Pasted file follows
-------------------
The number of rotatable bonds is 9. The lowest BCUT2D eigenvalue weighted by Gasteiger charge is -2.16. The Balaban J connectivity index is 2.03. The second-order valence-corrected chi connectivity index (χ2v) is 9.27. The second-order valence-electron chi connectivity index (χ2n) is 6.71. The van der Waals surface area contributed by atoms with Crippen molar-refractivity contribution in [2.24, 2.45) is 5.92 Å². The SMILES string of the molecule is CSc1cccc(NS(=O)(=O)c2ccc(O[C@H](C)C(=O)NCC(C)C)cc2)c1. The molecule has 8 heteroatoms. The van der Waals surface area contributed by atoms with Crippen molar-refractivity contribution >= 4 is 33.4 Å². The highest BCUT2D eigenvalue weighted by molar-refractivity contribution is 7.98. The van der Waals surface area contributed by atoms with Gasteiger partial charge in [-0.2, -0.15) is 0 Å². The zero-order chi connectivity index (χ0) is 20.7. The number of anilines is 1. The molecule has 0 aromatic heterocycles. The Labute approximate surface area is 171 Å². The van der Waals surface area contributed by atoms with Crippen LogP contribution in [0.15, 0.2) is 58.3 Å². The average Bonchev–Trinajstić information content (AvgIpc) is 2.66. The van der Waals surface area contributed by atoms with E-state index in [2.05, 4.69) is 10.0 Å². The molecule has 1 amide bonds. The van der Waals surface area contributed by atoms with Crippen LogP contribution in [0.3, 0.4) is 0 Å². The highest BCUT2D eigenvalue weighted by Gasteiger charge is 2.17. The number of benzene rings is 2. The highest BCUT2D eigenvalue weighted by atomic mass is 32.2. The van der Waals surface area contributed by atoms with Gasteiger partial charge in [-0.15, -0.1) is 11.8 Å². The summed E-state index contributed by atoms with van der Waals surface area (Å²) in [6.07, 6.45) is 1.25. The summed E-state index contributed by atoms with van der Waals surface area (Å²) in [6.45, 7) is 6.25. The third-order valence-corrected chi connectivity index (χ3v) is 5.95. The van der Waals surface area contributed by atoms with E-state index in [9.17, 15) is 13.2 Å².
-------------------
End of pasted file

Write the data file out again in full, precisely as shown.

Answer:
The number of rotatable bonds is 9. The lowest BCUT2D eigenvalue weighted by Gasteiger charge is -2.16. The Balaban J connectivity index is 2.03. The second-order valence-corrected chi connectivity index (χ2v) is 9.27. The second-order valence-electron chi connectivity index (χ2n) is 6.71. The van der Waals surface area contributed by atoms with Crippen molar-refractivity contribution in [2.24, 2.45) is 5.92 Å². The SMILES string of the molecule is CSc1cccc(NS(=O)(=O)c2ccc(O[C@H](C)C(=O)NCC(C)C)cc2)c1. The molecule has 8 heteroatoms. The van der Waals surface area contributed by atoms with Crippen molar-refractivity contribution >= 4 is 33.4 Å². The highest BCUT2D eigenvalue weighted by molar-refractivity contribution is 7.98. The van der Waals surface area contributed by atoms with Gasteiger partial charge in [-0.2, -0.15) is 0 Å². The zero-order chi connectivity index (χ0) is 20.7. The number of anilines is 1. The molecule has 0 aromatic heterocycles. The Labute approximate surface area is 171 Å². The van der Waals surface area contributed by atoms with Crippen LogP contribution in [0.15, 0.2) is 58.3 Å². The average Bonchev–Trinajstić information content (AvgIpc) is 2.66. The van der Waals surface area contributed by atoms with E-state index in [2.05, 4.69) is 10.0 Å². The molecule has 1 amide bonds. The van der Waals surface area contributed by atoms with Crippen LogP contribution in [0.3, 0.4) is 0 Å². The highest BCUT2D eigenvalue weighted by Gasteiger charge is 2.17. The number of benzene rings is 2. The highest BCUT2D eigenvalue weighted by atomic mass is 32.2. The van der Waals surface area contributed by atoms with Gasteiger partial charge in [-0.15, -0.1) is 11.8 Å². The summed E-state index contributed by atoms with van der Waals surface area (Å²) in [6.07, 6.45) is 1.25. The summed E-state index contributed by atoms with van der Waals surface area (Å²) in [6.45, 7) is 6.25. The third-order valence-corrected chi connectivity index (χ3v) is 5.95. The van der Waals surface area contributed by atoms with E-state index in [9.17, 15) is 13.2 Å².